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A View From Above

How the birds must puzzle as they fly above the Midwest,

the Northwest;

When they fly over the Great Plains,

the Great Mountains.

 

I flew over the Great Plains. There I saw the grid of man

Laid out in straight lines marking plots and straight roads making access

a higher priority than aesthetic.

To like graph paper we have turned these plains,

Upon which to chart yield production and calculate field efficiency;

Upon which to write out our theories.

It’s easier if green becomes white;

if land becomes blank space,

if free becomes bounded hectare;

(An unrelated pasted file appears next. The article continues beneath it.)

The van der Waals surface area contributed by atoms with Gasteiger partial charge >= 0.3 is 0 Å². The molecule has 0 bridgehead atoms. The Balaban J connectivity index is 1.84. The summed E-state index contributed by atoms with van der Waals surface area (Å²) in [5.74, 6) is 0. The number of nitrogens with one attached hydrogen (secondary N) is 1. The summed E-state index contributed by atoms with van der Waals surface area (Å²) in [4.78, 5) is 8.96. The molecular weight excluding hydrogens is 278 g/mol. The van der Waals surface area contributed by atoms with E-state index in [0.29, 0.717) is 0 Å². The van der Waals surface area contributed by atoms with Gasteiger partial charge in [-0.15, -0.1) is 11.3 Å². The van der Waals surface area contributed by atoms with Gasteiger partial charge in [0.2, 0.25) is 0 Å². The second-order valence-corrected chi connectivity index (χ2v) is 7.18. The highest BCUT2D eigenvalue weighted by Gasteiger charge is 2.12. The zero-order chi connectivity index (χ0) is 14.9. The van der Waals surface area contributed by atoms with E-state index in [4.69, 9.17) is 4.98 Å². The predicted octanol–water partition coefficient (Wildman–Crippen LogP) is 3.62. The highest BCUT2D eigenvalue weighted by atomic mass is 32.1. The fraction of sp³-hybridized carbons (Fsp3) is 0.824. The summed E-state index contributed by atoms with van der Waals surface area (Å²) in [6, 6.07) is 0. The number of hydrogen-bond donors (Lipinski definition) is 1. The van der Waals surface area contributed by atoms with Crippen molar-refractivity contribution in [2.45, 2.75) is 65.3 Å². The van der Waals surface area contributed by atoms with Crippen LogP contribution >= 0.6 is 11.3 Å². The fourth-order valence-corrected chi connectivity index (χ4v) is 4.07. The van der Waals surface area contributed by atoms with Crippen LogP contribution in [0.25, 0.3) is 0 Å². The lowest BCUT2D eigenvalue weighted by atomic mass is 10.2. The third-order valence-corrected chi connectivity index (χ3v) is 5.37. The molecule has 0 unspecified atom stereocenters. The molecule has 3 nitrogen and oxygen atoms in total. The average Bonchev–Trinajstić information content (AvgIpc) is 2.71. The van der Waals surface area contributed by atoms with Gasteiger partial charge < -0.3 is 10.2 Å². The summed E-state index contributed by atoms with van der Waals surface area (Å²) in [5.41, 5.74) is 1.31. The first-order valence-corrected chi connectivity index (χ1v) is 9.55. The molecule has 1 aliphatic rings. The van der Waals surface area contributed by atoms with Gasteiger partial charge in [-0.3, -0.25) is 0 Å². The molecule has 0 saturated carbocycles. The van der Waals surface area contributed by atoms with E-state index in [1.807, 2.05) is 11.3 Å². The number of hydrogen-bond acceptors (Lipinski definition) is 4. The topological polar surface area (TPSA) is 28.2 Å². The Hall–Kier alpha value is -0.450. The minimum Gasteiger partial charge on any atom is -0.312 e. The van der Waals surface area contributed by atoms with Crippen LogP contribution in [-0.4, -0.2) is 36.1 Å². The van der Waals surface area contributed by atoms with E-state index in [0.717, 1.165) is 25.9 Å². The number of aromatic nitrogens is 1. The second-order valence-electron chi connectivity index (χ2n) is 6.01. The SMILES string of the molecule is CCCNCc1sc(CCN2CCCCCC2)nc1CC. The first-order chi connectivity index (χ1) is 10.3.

if fruitfulness becomes mass measured in kilograms.

What happens when our theories are scrapped?

The birds must puzzle over this strange kind of order.

 

I flew over the Great mountains. There I saw man’s soft print

Not on but with nature. Meandering roads and property lines like riverways

went, as if asking to be excused; as if being led as the land directs.

Here the land has its own aesthetic and formidable freedom,

And bids men to the order of stewardship.

It’s better if ranges become vistas

if perilous beauty becomes beauty

if the straight line becomes contoured

if order accords with nature

What happens when man’s domination is coram domino?

Perhaps the harmonious song of the birds can tell.

 

Joshua Schendel

Joshua Schendel

Joshua is the executive editor of Modern Reformation magazine. He holds a PhD from St. Louis University, a MAHT from Westminster Seminary California. He, his wife, Bethanne, and their three kids live in Southern California.

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